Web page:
Events Marketing Assistant Jessica Checkland on what she learned from this year’s Great Big Book Club panel ‘Writing for the New Age and the Art of Mindfulness’
On Sunday 27 June, Fremantle Press and the City of Joondalup Libraries hosted the Great Big Book Club featuring writers Mel Hall, Natasha Lester, Brigid Lowry, Susan Midalia, Georgia Richter, Josephine Taylor and Emma Young for a Sunday morning among book-loving friends.
While the Perth winter weather was dull, the faces inside Joondalup library were bright in response to the engaging panel discussions and delicious spread of tapas at the Great Big Book Club. I was fortunate enough to be able to sit in on the first panel of the day, ‘Writing for the New Age and the Art of Mindfulness’, featuring authors Brigid Lowry and Mel Hall, in conversation with Georgia Richter. Both authors spoke about faith, humour and pain in their new books.
Brigid Lowry’s essay collection A Year of Loving Kindness to Myself delves into the messy, wonderful, challenging thing we call life. Brigid draws on Buddhist philosophy and her own life experiences to share the secrets of having a tender and compassionate approach to our wellbeing.
Mel Hall’s debut novel, The Little Boat on Trusting Lane, is set on an old houseboat that operates as an alternative healing centre. It centres on the lives of some of the people who have washed up there. This is an irreverent novel with a big heart and some beautiful, quirky characters. The book is about each character’s search for meaning through faith, and conventional and alternative methods of healing set against the backdrop of chronic and invisible illness.
How important is creativity to your health?
Both authors began with emphasising how crucial writing has been to their health. Brigid noted how you ‘discover things about yourself as you create, whether that be writing, gardening or whatever you deem creative’. Mel explained how she began writing about mindfulness without realising it, but she believes we use creativity to ‘try to find a way to give sensory qualities to pain so we can understand it better’.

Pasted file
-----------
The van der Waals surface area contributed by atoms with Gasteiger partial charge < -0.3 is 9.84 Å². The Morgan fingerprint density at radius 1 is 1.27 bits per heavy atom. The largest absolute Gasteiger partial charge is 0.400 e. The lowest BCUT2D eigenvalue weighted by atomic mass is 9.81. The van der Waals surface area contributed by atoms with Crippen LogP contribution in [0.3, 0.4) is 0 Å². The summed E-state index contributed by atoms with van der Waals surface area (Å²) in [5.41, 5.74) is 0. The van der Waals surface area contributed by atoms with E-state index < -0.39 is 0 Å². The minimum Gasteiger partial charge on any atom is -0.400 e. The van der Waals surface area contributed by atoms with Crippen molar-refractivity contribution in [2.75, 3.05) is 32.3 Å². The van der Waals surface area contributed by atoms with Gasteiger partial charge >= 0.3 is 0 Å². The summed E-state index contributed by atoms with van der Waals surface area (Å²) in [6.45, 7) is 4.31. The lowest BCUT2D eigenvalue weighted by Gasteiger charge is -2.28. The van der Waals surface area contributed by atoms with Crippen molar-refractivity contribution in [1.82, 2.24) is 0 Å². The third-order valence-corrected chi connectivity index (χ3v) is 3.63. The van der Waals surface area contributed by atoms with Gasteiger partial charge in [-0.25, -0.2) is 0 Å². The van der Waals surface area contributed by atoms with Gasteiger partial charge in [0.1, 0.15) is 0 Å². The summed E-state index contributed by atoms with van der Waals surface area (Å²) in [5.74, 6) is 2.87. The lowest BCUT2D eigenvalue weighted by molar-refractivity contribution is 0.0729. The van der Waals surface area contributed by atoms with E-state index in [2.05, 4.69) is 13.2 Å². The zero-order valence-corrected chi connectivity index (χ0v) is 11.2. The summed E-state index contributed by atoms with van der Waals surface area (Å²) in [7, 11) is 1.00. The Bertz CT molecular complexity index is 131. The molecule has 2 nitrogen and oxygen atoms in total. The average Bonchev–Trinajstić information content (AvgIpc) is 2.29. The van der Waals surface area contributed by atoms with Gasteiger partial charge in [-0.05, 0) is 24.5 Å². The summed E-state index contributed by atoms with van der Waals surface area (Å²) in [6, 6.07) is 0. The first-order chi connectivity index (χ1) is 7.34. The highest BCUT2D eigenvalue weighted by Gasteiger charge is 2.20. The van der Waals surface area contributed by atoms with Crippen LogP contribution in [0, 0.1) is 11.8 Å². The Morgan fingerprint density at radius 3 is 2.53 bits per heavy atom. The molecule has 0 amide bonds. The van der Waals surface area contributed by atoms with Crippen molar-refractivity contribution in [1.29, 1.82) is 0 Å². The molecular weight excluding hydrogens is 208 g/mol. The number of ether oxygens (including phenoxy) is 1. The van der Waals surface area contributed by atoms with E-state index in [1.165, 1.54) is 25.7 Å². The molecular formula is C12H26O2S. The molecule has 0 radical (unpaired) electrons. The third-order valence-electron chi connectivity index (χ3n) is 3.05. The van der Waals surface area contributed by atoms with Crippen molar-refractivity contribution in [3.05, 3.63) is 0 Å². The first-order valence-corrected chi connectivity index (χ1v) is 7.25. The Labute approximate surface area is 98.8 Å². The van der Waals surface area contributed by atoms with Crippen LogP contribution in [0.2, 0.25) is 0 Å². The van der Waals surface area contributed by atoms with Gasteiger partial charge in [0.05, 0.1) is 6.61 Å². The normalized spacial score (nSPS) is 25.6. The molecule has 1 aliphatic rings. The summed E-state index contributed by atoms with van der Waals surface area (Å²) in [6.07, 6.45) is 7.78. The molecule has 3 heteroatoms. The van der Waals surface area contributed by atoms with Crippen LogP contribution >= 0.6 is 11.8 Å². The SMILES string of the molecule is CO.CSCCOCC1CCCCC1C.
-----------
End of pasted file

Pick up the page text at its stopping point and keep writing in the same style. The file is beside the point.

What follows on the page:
Humour and community
The panel explored the purpose of community in relation to solitude, with a focus on friendships and their role in each of the author’s works. Mel said she believes you can’t choose your family but you can’t always choose your friends either. ‘Sometimes they’re just there and you have to go through things together.’ Brigid provided some wise insights about the ebb and flow of friendship, which developed into a discussion on the importance of humour. She told the audience of her quirky life mantras including ‘life with a capital F’ and the crowd favourite, ‘oh well, oh f***’, for when times get tough. Mel also stressed that we should not take ourselves too seriously. As Georgia elegantly put it: ‘humour is kind – it creates a sense of community in times of need’.
During question time, Brigid’s advice to ‘find your three-minute pause of mindfulness’ led to one attendee discovering that her daily routine of speaking to the birds may be her three-minute pause. As the panel concluded to thunderous applause, I could not help but wonder what my own three minutes of mindfulness were, and who among the audience spoke to the birds too.